As a team, and with the support of Fellows and writers from across the world, this organization and Web site stands as a beacon of truth for all serious investigators in the areas of the paranormal and fringe science.”
The other four Web sites listed (including two run by CSI fellows) are those of Popular Mechanics, new CSI Fellow Robert Carroll’s The Skeptic’s Dictionary, the James Randi Educational Foundation, and Physics Forums. Each section has a short write up on what makes these particular sites so valuable, including this amusing, if not quite accurate, description of our dear friend and new (again) CSI fellow Randi:
“Today, James Randi is considered the ‘hit man’ of the Committee for Skeptical Inquiry — mostly because he takes a no-holds-barred approach to attacking especially ludicrous paranormal claims and driving them directly into the ground.”
Well, OK, it’s mostly accurate.
Shroud of Turin, ‘Amazing Evidence’
I came across a press release this week that was posted November 23, 2009, to a release service by Frank Jakubowsky, president of Bold Books and self-styled “writing pattern expert.” Jakubowsky cites three articles in the Spring 1982 issue of Skeptical Inquirer about the Shroud of Turin by Marvin M. Mueller, Walter McCrone, and Steven D. Schafersman and writes that he’s made an “amazing discovery” that supports the claim that the cloth is the authentic holy relic believers insist it to be, despite all evidence to the contrary. From the release:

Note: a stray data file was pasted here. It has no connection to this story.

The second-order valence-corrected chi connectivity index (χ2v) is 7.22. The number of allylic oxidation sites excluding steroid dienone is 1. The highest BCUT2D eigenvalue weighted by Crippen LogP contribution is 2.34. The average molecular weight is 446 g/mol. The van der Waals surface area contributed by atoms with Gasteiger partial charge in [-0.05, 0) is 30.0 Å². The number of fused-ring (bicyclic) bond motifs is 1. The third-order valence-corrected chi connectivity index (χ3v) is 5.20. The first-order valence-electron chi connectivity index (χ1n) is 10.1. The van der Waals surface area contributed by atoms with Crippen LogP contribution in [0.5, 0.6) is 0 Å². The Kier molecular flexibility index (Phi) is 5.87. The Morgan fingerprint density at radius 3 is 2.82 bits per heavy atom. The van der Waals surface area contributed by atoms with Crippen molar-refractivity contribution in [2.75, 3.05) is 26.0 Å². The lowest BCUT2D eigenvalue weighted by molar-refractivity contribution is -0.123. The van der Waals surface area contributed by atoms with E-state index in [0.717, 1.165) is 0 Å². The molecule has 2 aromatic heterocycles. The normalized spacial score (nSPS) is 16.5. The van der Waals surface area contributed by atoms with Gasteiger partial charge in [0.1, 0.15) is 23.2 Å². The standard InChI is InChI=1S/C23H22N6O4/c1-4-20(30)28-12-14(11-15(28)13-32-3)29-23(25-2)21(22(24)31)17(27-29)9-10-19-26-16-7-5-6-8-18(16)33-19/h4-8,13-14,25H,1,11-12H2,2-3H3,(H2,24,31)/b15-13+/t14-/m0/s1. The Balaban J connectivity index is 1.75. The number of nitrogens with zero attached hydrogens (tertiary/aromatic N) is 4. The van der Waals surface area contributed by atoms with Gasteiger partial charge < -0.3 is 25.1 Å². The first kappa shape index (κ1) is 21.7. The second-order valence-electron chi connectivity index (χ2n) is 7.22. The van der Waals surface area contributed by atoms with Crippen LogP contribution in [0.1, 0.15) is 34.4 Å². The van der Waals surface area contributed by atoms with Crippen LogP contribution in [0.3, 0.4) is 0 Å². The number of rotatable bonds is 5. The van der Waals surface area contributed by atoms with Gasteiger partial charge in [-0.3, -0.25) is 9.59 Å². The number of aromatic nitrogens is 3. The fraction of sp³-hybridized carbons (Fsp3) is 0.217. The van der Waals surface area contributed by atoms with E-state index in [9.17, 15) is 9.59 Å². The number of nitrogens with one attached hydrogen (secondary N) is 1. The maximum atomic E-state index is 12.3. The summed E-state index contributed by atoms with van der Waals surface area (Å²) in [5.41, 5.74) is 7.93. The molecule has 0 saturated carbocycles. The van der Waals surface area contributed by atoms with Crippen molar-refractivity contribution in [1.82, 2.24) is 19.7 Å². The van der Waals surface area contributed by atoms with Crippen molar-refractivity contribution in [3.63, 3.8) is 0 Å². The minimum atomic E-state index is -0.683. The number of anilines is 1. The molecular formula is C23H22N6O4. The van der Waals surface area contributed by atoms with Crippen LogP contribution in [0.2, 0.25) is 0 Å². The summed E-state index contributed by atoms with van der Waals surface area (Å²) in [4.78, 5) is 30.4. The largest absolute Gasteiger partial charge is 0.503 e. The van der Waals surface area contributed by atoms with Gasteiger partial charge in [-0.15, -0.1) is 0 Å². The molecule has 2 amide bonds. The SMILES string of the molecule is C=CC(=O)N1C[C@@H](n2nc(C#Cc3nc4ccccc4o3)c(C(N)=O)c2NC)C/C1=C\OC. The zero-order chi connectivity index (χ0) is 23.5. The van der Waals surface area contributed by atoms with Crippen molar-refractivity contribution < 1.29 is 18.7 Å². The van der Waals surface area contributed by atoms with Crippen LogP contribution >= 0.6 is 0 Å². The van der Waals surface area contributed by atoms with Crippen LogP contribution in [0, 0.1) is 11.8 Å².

“In the three articles in The Skeptical Inquirer there were 52 names mentioned. Ten had the same letter beginning the first and last name. That is 19.2%. I sampled a phone book and got 5%. The 19.2% is almost four times the expected value. 18.2% of the names mentioned had a first name beginning with the letter J. A sample from the phone had 11.1% So 18.2% instead of the expected value of 11.1% points to Jesus. Then the last names that began with the letter J was 7.8%. The phone book had 3.1%. That was over twice the expected value. I used the Oakland phone book. The overabundance of the letter J points to Jesus.
The letter C was stressed by the name of Walter C. McCrone. His name has the very rare two adjacent C’s. On page 50 the name McCrone occurred 14 times. That really was stressed. Look closely and symbolically at his name: Walter C. McCrone. Doesn’t it seem to say: Walter see Him, see Christ...”